What Is A Death Doula?
When a death occurs, life does not wait for you to grieve. Life carries on and in these times of need it may be helpful to have someone that can help you carry on, such as a “death doula” or End-Of-Life Doula. When most people think of doulas, they think of them for child birth and labor. Birth and postpartum doulas help bring a life into the world and prepares the mother (and family) for the process. Conversely, a death doula helps a person, and their family, prepare for a someone’s departure from the world.
What Can A Doula Do For You?
A doula is not a therapist or a healthcare worker, they are a companion. A doula is able to support the terminally ill individual and their family spiritually, emotionally, and physically. They bring with them a fountain of knowledge and patience.
A doula can prepare an individual for the process of dying and help them to relax and be able to let go when they are ready. They are not involved in the medical care of the dying person, they are simply there to provide support. The support can come in many forms, such as praying with them, guided meditation, sitting with them during their final hours, keeping them company, write their stories, creating scrapbooks with them, writing a will, and helping them to plan their funeral.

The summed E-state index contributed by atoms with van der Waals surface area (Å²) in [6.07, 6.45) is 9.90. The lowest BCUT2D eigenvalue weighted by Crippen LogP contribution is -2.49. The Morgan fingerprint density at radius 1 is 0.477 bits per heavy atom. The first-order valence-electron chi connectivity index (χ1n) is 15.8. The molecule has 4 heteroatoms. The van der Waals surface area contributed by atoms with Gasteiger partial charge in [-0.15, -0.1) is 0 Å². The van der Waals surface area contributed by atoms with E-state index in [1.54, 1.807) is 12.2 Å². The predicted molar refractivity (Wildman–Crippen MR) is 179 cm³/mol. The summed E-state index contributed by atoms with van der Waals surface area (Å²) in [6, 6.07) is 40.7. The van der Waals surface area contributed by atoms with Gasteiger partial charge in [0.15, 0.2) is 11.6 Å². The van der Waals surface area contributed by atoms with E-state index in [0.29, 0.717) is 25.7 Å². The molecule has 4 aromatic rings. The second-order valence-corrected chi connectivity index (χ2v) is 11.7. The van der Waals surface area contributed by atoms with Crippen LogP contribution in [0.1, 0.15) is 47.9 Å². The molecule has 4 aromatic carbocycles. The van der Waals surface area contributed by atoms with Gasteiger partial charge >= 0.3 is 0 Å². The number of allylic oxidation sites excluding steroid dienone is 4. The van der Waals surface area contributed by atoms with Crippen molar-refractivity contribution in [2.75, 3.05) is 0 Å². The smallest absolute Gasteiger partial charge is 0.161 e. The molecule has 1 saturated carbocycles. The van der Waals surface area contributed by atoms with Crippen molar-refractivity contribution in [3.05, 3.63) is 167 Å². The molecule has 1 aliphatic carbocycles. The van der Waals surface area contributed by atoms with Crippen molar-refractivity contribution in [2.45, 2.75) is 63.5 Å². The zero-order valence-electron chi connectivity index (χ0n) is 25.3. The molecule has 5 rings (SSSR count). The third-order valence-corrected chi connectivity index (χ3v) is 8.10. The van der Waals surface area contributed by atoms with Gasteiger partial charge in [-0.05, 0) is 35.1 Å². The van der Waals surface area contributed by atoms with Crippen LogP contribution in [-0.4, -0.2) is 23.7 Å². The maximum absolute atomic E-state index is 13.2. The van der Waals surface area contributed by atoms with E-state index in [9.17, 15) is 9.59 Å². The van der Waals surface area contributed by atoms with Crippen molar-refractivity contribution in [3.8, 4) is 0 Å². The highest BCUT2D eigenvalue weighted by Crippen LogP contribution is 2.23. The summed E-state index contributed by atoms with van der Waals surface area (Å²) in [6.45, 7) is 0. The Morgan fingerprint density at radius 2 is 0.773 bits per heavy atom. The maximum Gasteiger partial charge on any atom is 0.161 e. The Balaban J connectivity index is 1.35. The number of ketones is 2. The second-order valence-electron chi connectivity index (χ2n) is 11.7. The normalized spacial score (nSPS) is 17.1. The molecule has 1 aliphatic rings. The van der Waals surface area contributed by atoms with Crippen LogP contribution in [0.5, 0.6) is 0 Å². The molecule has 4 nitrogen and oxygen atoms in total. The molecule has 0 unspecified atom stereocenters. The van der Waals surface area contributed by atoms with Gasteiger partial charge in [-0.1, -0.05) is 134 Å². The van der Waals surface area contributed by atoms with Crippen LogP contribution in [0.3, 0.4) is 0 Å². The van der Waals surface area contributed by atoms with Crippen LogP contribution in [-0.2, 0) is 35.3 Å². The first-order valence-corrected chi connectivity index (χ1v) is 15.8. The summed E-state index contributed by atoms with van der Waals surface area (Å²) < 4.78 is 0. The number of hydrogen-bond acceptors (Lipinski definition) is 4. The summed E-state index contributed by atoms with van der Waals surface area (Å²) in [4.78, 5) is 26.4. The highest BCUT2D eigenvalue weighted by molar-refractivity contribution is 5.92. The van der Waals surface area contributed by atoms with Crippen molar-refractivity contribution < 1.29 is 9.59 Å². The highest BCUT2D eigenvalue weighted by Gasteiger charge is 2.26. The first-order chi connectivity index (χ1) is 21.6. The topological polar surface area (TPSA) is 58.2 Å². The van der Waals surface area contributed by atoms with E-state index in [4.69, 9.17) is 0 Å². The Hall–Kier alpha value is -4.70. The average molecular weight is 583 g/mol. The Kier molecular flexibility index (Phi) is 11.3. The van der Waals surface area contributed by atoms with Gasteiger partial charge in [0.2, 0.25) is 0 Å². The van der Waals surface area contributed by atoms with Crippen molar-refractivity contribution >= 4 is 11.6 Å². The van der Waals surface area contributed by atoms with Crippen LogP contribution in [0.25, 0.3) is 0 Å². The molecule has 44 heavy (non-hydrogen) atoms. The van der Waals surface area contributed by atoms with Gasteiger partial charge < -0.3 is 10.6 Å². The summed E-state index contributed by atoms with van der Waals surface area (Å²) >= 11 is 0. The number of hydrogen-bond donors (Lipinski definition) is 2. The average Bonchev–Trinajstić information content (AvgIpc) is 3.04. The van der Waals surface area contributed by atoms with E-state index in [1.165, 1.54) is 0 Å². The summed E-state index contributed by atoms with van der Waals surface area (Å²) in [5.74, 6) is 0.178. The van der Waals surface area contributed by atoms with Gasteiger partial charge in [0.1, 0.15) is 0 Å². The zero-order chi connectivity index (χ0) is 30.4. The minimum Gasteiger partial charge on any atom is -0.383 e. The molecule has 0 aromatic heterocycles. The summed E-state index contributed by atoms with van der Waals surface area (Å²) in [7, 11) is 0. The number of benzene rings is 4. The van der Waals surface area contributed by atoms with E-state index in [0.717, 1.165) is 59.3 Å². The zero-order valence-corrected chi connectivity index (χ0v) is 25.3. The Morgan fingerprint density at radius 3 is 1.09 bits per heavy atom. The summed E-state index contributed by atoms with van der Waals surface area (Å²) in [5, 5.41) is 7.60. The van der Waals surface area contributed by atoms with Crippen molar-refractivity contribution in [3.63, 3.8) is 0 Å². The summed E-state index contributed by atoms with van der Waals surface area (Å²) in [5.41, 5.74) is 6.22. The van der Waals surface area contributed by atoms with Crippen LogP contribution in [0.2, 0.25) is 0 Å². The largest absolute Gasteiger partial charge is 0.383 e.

The doula is also there for the family. Death may be difficult for family members to accept, especially if a terminal diagnosis comes sudden and unexpectedly. They can offer assistance by being present for support, listening to the family as they work through the grieving process, and couching the family through the process. Having a stable person guiding a family through their grief and managing final arrangements for the deceased can help create harmony, understanding, and facilitate acceptance of a loved-one’s death.
Where Do Death Doulas Work And Are They Qualified?
They go where ever the person in need is. They can be found at homes or in hospice facilities and they can be long- or short-term. Some people may want to have a doula once they are diagnosed with a terminal illness to help them prepare their final wishes, funeral, or begin the process of accepting death. Whereas other may want someone for their final days only. The person does not need to be receiving hospice services to have a doula present.
The International End of Life Doula Association (INELDA) has been providing End-of-Life Doula education certification since 2016, but it’s beginning and demand began back in 2003. Doula education is a short-term course that delves into the planning of services, rituals, and working with the grieving, to name a few. Doula training is now available on-line so more and more of those that are interested can have access to the education. Once the course is completed the individual is INELDA-certified as an End-of-Life Doula.
Where To Find A Doula
Doulas can be found online and an extensive list is available through the INELDA for any state. Some end-of-life doulas work for an hourly rate and some volunteer their services. If an end-of-life doula may be right for you, call around and find the best match for you and your family.
Check out more content:
How To Support a Grieving Loved One
10 Ways To Save On Funeral Costs
How To Prepare For the Death of a Parent